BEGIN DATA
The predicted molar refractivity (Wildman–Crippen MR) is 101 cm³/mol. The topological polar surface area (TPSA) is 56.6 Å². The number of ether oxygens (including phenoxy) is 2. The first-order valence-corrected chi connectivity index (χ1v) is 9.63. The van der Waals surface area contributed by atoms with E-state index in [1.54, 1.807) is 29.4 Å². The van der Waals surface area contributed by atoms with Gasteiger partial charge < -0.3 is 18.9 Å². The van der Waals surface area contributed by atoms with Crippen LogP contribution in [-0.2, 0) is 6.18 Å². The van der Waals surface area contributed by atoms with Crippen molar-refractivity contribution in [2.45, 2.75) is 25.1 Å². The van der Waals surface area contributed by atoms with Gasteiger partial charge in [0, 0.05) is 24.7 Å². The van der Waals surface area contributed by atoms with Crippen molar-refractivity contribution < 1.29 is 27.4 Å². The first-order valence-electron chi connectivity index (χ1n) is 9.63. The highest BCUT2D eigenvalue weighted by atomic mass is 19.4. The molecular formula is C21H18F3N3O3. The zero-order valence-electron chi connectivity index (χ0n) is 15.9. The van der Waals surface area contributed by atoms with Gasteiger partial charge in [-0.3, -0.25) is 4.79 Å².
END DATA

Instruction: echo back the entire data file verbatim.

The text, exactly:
The predicted molar refractivity (Wildman–Crippen MR) is 101 cm³/mol. The topological polar surface area (TPSA) is 56.6 Å². The number of ether oxygens (including phenoxy) is 2. The first-order valence-corrected chi connectivity index (χ1v) is 9.63. The van der Waals surface area contributed by atoms with E-state index in [1.54, 1.807) is 29.4 Å². The van der Waals surface area contributed by atoms with Gasteiger partial charge < -0.3 is 18.9 Å². The van der Waals surface area contributed by atoms with Crippen LogP contribution in [-0.2, 0) is 6.18 Å². The van der Waals surface area contributed by atoms with Crippen molar-refractivity contribution in [2.45, 2.75) is 25.1 Å². The van der Waals surface area contributed by atoms with Gasteiger partial charge in [0, 0.05) is 24.7 Å². The van der Waals surface area contributed by atoms with Crippen molar-refractivity contribution < 1.29 is 27.4 Å². The first-order valence-electron chi connectivity index (χ1n) is 9.63. The highest BCUT2D eigenvalue weighted by atomic mass is 19.4. The molecular formula is C21H18F3N3O3. The zero-order valence-electron chi connectivity index (χ0n) is 15.9. The van der Waals surface area contributed by atoms with Gasteiger partial charge in [-0.3, -0.25) is 4.79 Å².